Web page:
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Journal of Forestry Research

, Volume 30, Issue 1, pp 129–141 | Cite as

Influence of mulching and tree shelters on 4-year survival and growth of zeen oak (Quercus canariensis) seedlings

  • Taher Mechergui
  • Marta Pardos
  • Douglass F. Jacobs
Original Paper
  • 97 Downloads

Abstract

We assessed the effect of mulching and tree shelters on the establishment and early growth of zeen oak (Quercus canariensis Willd.) during the first 4 years after planting in Northwestern Tunisia. Five mulch types (Italian Stone Pine (Pinus pinea L.), Lentisk (Pistacia lentiscus L.), and a combination of Italian Stone Pine and Lentisk (organic mulches), gravel (inorganic mulch) and control), and three tree shelter types (non-vented and vented tree shelters, and control) were tested. An increase in the number of internodes occurred under the gravel mulch, while a reduction in survival was found for the lentisk mulch. Tree shelters had no effect on survival, but increased mean height growth and reduced mean diameter growth during the 4 years (excepting a non-significant effect for vented tree shelter at year four). Comparison of the annual shoots and growth units (GU) between sheltered and unsheltered plants according to year of formation revealed two growth phases. In first phase, shoots were totally or partially inside the shelters; mean length of annual shoots and GU were greater for sheltered plants. The second phase was characterized by shoots emerging from shelters; mean length of annual shoots and GU were similar for all plants, with or without tree shelters. Results suggest that the use of tree shelters, particularly vented shelters, could contribute to the improvement of the artificial regeneration of zeen oak. The use of mulching alone or in combination with tree shelters did not improve zeen oak performance in the field.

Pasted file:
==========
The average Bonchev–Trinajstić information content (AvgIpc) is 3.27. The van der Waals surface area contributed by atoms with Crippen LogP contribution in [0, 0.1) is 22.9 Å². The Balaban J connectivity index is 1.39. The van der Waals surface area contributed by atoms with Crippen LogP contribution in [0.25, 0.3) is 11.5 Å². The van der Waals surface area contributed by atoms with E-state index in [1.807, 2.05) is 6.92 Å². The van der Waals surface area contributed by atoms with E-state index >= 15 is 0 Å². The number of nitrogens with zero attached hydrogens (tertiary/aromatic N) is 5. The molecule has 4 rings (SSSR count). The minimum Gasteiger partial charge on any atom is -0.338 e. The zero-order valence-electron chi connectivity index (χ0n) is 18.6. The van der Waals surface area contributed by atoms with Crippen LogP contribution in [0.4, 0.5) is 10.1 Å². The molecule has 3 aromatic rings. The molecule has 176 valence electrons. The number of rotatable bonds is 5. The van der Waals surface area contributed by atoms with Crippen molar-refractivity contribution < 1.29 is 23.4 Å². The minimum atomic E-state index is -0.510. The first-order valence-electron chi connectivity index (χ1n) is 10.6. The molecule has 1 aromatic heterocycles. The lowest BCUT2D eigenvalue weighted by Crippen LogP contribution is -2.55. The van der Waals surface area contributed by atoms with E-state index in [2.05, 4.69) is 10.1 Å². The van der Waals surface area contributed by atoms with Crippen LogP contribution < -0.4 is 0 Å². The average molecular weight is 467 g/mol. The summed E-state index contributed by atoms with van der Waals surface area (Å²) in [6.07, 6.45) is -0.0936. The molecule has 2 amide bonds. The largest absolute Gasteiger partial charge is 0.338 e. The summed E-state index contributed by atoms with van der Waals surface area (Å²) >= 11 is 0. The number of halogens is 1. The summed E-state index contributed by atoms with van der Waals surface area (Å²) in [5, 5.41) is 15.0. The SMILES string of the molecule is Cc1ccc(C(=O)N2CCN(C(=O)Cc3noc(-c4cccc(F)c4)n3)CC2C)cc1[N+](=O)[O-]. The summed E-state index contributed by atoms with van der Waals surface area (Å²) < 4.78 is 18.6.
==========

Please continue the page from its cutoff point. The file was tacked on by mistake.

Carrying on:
Keywords

Zeen oak Mulching Tree shelters Plantation Survival rate Growth 

Notes

Acknowledgements

This research received financial support from the laboratory of silvopastoral resources (Silvopastoral Institute—Tabarka). The authors would like to thank the Tunisian General Direction of Forests (DGF) and their staff in the district of Sejnane for their assistance in all phases of this research, including plant supply and plantation installation. Special thanks are given to Abdel Hamid Smeti and Rabeh Marii for facilitating planting.

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Copyright information

© Northeast Forestry University and Springer-Verlag GmbH Germany, part of Springer Nature 2018

Authors and Affiliations

  • Taher Mechergui
    • 1
  • Marta Pardos
    • 2
  • Douglass F. Jacobs
    • 3
  1. 1.Faculté des Sciences de BizerteLaboratoire des Ressources Sylvo-Pastorales (Institut Sylvo-Pastoral de Tabarka)SejnaneTunisia
  2. 2.Instituto Nacional de Investigacion y Tecnologia Agraria y Alimentaria (INIA), Centro de Investigacion ForestalMadridSpain
  3. 3.Department of Forestry and Natural Resources, Hardwood Tree Improvement and Regeneration CenterPurdue UniversityWest LafayetteUSA

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